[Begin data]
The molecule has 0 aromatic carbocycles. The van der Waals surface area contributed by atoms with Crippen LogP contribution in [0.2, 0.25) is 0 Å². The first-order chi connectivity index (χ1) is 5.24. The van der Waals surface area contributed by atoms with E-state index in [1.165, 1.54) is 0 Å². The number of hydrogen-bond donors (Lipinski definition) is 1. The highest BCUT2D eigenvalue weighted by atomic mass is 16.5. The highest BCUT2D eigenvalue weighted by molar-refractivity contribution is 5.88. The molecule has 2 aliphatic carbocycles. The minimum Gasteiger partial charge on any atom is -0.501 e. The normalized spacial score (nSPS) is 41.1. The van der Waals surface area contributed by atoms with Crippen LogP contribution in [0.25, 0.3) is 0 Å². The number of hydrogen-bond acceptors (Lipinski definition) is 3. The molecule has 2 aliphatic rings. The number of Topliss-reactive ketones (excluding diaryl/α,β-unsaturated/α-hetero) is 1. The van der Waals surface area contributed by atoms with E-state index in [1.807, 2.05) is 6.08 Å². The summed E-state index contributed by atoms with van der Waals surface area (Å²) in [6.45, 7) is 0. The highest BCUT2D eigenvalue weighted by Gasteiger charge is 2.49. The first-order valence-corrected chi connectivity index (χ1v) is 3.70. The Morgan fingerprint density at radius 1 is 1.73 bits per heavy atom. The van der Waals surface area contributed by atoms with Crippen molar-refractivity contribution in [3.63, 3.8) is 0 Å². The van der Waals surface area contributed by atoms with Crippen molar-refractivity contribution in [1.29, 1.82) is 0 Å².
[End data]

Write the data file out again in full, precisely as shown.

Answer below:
The molecule has 0 aromatic carbocycles. The van der Waals surface area contributed by atoms with Crippen LogP contribution in [0.2, 0.25) is 0 Å². The first-order chi connectivity index (χ1) is 5.24. The van der Waals surface area contributed by atoms with E-state index in [1.165, 1.54) is 0 Å². The number of hydrogen-bond donors (Lipinski definition) is 1. The highest BCUT2D eigenvalue weighted by atomic mass is 16.5. The highest BCUT2D eigenvalue weighted by molar-refractivity contribution is 5.88. The molecule has 2 aliphatic carbocycles. The minimum Gasteiger partial charge on any atom is -0.501 e. The normalized spacial score (nSPS) is 41.1. The van der Waals surface area contributed by atoms with Crippen LogP contribution in [0.25, 0.3) is 0 Å². The number of hydrogen-bond acceptors (Lipinski definition) is 3. The molecule has 2 aliphatic rings. The number of Topliss-reactive ketones (excluding diaryl/α,β-unsaturated/α-hetero) is 1. The van der Waals surface area contributed by atoms with E-state index in [1.807, 2.05) is 6.08 Å². The summed E-state index contributed by atoms with van der Waals surface area (Å²) in [6.45, 7) is 0. The highest BCUT2D eigenvalue weighted by Gasteiger charge is 2.49. The first-order valence-corrected chi connectivity index (χ1v) is 3.70. The Morgan fingerprint density at radius 1 is 1.73 bits per heavy atom. The van der Waals surface area contributed by atoms with Crippen molar-refractivity contribution in [3.63, 3.8) is 0 Å². The van der Waals surface area contributed by atoms with Crippen molar-refractivity contribution in [1.29, 1.82) is 0 Å².